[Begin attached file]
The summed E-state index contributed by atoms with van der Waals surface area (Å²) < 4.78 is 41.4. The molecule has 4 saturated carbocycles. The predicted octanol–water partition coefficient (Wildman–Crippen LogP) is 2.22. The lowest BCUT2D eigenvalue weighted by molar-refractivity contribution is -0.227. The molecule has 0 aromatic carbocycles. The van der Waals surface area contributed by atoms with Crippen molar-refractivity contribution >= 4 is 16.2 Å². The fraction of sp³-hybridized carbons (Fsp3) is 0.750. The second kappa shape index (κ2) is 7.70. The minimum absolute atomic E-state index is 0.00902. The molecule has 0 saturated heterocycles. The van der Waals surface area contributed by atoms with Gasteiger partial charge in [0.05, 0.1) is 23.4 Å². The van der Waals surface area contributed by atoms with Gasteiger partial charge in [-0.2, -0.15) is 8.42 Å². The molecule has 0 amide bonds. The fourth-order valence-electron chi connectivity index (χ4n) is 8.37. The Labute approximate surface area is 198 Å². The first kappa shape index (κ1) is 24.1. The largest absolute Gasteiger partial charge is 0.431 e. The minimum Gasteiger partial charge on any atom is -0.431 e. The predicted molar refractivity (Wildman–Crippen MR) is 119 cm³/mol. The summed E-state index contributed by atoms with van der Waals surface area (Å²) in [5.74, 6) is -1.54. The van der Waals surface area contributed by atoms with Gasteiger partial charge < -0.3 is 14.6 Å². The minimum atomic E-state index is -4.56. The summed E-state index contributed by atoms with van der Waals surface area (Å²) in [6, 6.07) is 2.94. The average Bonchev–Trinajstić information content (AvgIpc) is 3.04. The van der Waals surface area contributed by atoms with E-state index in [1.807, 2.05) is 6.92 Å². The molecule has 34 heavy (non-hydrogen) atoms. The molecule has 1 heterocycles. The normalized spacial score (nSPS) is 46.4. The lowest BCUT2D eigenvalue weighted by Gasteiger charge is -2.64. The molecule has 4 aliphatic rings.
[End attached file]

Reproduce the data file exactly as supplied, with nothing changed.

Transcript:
The summed E-state index contributed by atoms with van der Waals surface area (Å²) < 4.78 is 41.4. The molecule has 4 saturated carbocycles. The predicted octanol–water partition coefficient (Wildman–Crippen LogP) is 2.22. The lowest BCUT2D eigenvalue weighted by molar-refractivity contribution is -0.227. The molecule has 0 aromatic carbocycles. The van der Waals surface area contributed by atoms with Crippen molar-refractivity contribution >= 4 is 16.2 Å². The fraction of sp³-hybridized carbons (Fsp3) is 0.750. The second kappa shape index (κ2) is 7.70. The minimum absolute atomic E-state index is 0.00902. The molecule has 0 saturated heterocycles. The van der Waals surface area contributed by atoms with Gasteiger partial charge in [0.05, 0.1) is 23.4 Å². The van der Waals surface area contributed by atoms with Gasteiger partial charge in [-0.2, -0.15) is 8.42 Å². The molecule has 0 amide bonds. The fourth-order valence-electron chi connectivity index (χ4n) is 8.37. The Labute approximate surface area is 198 Å². The first kappa shape index (κ1) is 24.1. The largest absolute Gasteiger partial charge is 0.431 e. The minimum Gasteiger partial charge on any atom is -0.431 e. The predicted molar refractivity (Wildman–Crippen MR) is 119 cm³/mol. The summed E-state index contributed by atoms with van der Waals surface area (Å²) in [5.74, 6) is -1.54. The van der Waals surface area contributed by atoms with Gasteiger partial charge < -0.3 is 14.6 Å². The minimum atomic E-state index is -4.56. The summed E-state index contributed by atoms with van der Waals surface area (Å²) in [6, 6.07) is 2.94. The average Bonchev–Trinajstić information content (AvgIpc) is 3.04. The van der Waals surface area contributed by atoms with E-state index in [1.807, 2.05) is 6.92 Å². The molecule has 34 heavy (non-hydrogen) atoms. The molecule has 1 heterocycles. The normalized spacial score (nSPS) is 46.4. The lowest BCUT2D eigenvalue weighted by Gasteiger charge is -2.64. The molecule has 4 aliphatic rings.